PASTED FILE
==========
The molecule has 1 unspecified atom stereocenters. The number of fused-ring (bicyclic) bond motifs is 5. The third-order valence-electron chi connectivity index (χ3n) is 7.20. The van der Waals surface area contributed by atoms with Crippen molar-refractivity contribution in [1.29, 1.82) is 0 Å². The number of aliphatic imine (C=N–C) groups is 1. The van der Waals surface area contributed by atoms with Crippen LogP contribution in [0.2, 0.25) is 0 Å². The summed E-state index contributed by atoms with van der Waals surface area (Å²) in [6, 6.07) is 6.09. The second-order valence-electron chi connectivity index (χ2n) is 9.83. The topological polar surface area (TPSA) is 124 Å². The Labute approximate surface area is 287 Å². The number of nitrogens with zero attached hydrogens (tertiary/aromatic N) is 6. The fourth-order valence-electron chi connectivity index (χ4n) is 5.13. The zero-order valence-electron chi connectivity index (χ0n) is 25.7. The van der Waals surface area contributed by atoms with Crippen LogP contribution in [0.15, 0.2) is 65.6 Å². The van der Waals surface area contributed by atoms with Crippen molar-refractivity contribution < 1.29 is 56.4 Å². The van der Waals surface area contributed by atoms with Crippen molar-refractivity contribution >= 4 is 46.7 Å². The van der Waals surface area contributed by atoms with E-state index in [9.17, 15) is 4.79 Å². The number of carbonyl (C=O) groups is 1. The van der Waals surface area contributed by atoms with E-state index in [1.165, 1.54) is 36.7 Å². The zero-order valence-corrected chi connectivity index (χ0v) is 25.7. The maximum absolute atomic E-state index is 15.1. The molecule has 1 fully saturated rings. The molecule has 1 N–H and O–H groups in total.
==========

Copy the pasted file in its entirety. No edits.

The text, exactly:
The molecule has 1 unspecified atom stereocenters. The number of fused-ring (bicyclic) bond motifs is 5. The third-order valence-electron chi connectivity index (χ3n) is 7.20. The van der Waals surface area contributed by atoms with Crippen molar-refractivity contribution in [1.29, 1.82) is 0 Å². The number of aliphatic imine (C=N–C) groups is 1. The van der Waals surface area contributed by atoms with Crippen LogP contribution in [0.2, 0.25) is 0 Å². The summed E-state index contributed by atoms with van der Waals surface area (Å²) in [6, 6.07) is 6.09. The second-order valence-electron chi connectivity index (χ2n) is 9.83. The topological polar surface area (TPSA) is 124 Å². The Labute approximate surface area is 287 Å². The number of nitrogens with zero attached hydrogens (tertiary/aromatic N) is 6. The fourth-order valence-electron chi connectivity index (χ4n) is 5.13. The zero-order valence-electron chi connectivity index (χ0n) is 25.7. The van der Waals surface area contributed by atoms with Crippen LogP contribution in [0.15, 0.2) is 65.6 Å². The van der Waals surface area contributed by atoms with Crippen molar-refractivity contribution < 1.29 is 56.4 Å². The van der Waals surface area contributed by atoms with Crippen molar-refractivity contribution >= 4 is 46.7 Å². The van der Waals surface area contributed by atoms with E-state index in [9.17, 15) is 4.79 Å². The number of carbonyl (C=O) groups is 1. The van der Waals surface area contributed by atoms with E-state index in [1.165, 1.54) is 36.7 Å². The zero-order valence-corrected chi connectivity index (χ0v) is 25.7. The maximum absolute atomic E-state index is 15.1. The molecule has 1 fully saturated rings. The molecule has 1 N–H and O–H groups in total.